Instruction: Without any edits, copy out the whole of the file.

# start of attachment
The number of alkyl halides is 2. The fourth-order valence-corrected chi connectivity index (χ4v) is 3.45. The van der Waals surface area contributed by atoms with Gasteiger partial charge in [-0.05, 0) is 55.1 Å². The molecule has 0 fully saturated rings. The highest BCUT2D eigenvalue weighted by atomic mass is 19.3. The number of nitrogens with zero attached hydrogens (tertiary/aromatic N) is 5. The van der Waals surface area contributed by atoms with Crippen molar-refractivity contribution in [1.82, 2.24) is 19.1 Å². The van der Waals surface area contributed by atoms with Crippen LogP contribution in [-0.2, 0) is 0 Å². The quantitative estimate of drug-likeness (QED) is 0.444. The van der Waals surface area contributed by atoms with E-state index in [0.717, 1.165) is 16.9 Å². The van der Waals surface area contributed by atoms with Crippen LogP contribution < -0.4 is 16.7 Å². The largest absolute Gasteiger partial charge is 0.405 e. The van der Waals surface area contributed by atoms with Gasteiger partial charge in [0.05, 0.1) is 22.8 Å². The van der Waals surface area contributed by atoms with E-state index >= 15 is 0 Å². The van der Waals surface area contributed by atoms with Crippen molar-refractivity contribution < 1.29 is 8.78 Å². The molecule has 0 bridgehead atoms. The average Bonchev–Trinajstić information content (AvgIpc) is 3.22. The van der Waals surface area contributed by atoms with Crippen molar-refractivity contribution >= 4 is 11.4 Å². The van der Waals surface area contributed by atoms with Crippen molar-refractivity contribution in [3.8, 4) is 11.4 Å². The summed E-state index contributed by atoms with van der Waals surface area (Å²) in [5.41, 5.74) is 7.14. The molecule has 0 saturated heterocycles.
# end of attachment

The number of alkyl halides is 2. The fourth-order valence-corrected chi connectivity index (χ4v) is 3.45. The van der Waals surface area contributed by atoms with Gasteiger partial charge in [-0.05, 0) is 55.1 Å². The molecule has 0 fully saturated rings. The highest BCUT2D eigenvalue weighted by atomic mass is 19.3. The number of nitrogens with zero attached hydrogens (tertiary/aromatic N) is 5. The van der Waals surface area contributed by atoms with Crippen molar-refractivity contribution in [1.82, 2.24) is 19.1 Å². The van der Waals surface area contributed by atoms with Crippen LogP contribution in [-0.2, 0) is 0 Å². The quantitative estimate of drug-likeness (QED) is 0.444. The van der Waals surface area contributed by atoms with E-state index in [0.717, 1.165) is 16.9 Å². The van der Waals surface area contributed by atoms with Crippen LogP contribution < -0.4 is 16.7 Å². The largest absolute Gasteiger partial charge is 0.405 e. The van der Waals surface area contributed by atoms with Gasteiger partial charge in [0.05, 0.1) is 22.8 Å². The van der Waals surface area contributed by atoms with E-state index >= 15 is 0 Å². The van der Waals surface area contributed by atoms with Crippen molar-refractivity contribution < 1.29 is 8.78 Å². The molecule has 0 bridgehead atoms. The average Bonchev–Trinajstić information content (AvgIpc) is 3.22. The van der Waals surface area contributed by atoms with Crippen molar-refractivity contribution >= 4 is 11.4 Å². The van der Waals surface area contributed by atoms with Crippen molar-refractivity contribution in [3.8, 4) is 11.4 Å². The summed E-state index contributed by atoms with van der Waals surface area (Å²) in [5.41, 5.74) is 7.14. The molecule has 0 saturated heterocycles.